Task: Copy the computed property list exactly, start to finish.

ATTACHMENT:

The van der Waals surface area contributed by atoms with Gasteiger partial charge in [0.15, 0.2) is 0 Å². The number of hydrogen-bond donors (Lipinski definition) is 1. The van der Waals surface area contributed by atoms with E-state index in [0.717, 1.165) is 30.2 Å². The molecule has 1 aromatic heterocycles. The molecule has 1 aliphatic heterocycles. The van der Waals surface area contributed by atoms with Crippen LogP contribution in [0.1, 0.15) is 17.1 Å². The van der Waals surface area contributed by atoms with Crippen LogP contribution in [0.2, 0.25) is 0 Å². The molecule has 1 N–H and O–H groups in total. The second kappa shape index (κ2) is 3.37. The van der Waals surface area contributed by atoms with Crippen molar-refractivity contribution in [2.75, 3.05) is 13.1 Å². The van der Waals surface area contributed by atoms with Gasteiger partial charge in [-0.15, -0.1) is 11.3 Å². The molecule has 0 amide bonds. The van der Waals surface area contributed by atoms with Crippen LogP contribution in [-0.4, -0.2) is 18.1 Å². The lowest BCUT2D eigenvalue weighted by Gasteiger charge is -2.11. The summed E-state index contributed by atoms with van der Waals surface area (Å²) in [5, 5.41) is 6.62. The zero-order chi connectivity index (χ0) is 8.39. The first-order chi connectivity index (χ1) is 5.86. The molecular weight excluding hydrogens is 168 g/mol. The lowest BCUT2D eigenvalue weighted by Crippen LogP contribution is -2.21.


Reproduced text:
The van der Waals surface area contributed by atoms with Gasteiger partial charge in [0.15, 0.2) is 0 Å². The number of hydrogen-bond donors (Lipinski definition) is 1. The van der Waals surface area contributed by atoms with E-state index in [0.717, 1.165) is 30.2 Å². The molecule has 1 aromatic heterocycles. The molecule has 1 aliphatic heterocycles. The van der Waals surface area contributed by atoms with Crippen LogP contribution in [0.1, 0.15) is 17.1 Å². The van der Waals surface area contributed by atoms with Crippen LogP contribution in [0.2, 0.25) is 0 Å². The molecule has 1 N–H and O–H groups in total. The second kappa shape index (κ2) is 3.37. The van der Waals surface area contributed by atoms with Crippen molar-refractivity contribution in [2.75, 3.05) is 13.1 Å². The van der Waals surface area contributed by atoms with Gasteiger partial charge in [-0.15, -0.1) is 11.3 Å². The molecule has 0 amide bonds. The van der Waals surface area contributed by atoms with Crippen LogP contribution in [-0.4, -0.2) is 18.1 Å². The lowest BCUT2D eigenvalue weighted by Gasteiger charge is -2.11. The summed E-state index contributed by atoms with van der Waals surface area (Å²) in [5, 5.41) is 6.62. The zero-order chi connectivity index (χ0) is 8.39. The first-order chi connectivity index (χ1) is 5.86. The molecular weight excluding hydrogens is 168 g/mol. The lowest BCUT2D eigenvalue weighted by Crippen LogP contribution is -2.21.